In Latin, the little critters are called Ectopleura larynx. In Norwegian they are called hydroids, or low tide bloom. Small, but annoying as a my paws are larger than a few centimeters.
In a few years, the species has evolved from living on rocks and ship hulls, to be a pest, which preferably settles into the nets of fish farms.
Here they thrive so well, that they in no time can block the nets - thereby preventing essential water flow and oxygen supply. In addition they increase the weight load on the cage. This makes plants more vulnerable to damage in storm and wind.
–The hydroids are also food for wrasse, which are often placed in the cage to eat something completely different, namely salmon lice, and can thereby reduce the effect of environmentally friendly delousing, says former SINTEF scientist Jana Guenther.
She has studied the little critters in the laboratory, to see what it takes to get rid of them. Preferably without unnecessary use of toxic chemicals or additives: Attempts have been made both in laboratory and full-scale plant.
Time-consuming and costly
Farmers spend much time trying to get rid of the small but potent critter: In high season, which is from August to October, they wash the nets every other week. In periods of high sea temperature the problem may be so big that the nets must be cleaned more often, and this costs time and money.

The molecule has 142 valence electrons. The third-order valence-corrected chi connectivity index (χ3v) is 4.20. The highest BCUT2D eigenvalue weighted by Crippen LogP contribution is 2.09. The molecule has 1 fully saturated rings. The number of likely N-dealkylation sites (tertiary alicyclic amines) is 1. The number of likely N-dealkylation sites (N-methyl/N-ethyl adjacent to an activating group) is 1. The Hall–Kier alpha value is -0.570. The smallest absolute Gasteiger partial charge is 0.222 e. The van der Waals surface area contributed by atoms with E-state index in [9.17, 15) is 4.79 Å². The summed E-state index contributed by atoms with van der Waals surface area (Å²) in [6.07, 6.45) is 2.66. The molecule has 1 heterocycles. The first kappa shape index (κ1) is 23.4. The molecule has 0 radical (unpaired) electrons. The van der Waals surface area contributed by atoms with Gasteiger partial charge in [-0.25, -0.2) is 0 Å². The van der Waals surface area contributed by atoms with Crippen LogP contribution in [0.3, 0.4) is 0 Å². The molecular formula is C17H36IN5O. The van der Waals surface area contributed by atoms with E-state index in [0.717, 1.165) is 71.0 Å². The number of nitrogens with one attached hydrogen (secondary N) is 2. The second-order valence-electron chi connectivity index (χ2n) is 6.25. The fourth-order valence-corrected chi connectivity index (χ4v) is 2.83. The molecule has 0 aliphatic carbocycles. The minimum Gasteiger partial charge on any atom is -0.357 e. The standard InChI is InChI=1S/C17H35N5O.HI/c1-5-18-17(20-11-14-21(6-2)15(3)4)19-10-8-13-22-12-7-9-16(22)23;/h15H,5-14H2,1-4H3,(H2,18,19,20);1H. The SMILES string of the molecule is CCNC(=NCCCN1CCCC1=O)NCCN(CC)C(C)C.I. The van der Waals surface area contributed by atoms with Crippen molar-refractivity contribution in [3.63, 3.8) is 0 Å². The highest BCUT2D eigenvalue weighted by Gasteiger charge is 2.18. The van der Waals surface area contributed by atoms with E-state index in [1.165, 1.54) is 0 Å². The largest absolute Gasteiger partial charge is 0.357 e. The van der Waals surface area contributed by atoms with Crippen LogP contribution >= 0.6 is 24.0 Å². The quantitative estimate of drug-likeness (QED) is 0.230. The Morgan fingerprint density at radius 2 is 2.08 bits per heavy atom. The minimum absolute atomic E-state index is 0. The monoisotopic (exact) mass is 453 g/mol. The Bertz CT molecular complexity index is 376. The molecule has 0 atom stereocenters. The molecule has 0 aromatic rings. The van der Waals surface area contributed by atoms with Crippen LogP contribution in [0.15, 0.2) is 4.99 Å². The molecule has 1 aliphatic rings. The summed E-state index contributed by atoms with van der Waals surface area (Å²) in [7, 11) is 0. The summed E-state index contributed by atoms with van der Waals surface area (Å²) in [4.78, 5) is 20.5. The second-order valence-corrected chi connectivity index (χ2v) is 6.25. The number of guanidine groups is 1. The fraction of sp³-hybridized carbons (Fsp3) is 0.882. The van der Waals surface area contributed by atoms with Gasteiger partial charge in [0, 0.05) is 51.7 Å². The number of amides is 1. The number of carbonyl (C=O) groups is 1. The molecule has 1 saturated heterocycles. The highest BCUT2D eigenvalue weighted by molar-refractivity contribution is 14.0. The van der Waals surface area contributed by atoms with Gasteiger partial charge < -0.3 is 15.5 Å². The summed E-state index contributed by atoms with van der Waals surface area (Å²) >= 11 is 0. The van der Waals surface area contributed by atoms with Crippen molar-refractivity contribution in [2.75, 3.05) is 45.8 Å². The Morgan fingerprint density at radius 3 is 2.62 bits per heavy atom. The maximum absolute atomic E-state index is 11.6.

–It is not unusual that it takes three to four hours to wash down a net, and when we know that a fish farm usually has up to ten cages, this requires large resources, says Guenther.
Over a period of three years, the researcher and her colleagues at SINTEF Sealab examined what makes the little animal thrive so well on fish cages and then tested different ways to get rid of hydroids, both in the laboratory and in the field.
–We have seen that washing works in the short term, but leads to faster re-growth on the nets. When the "roots" are left standing, they grow back within five to six days, and are then in full bloom with new polyps.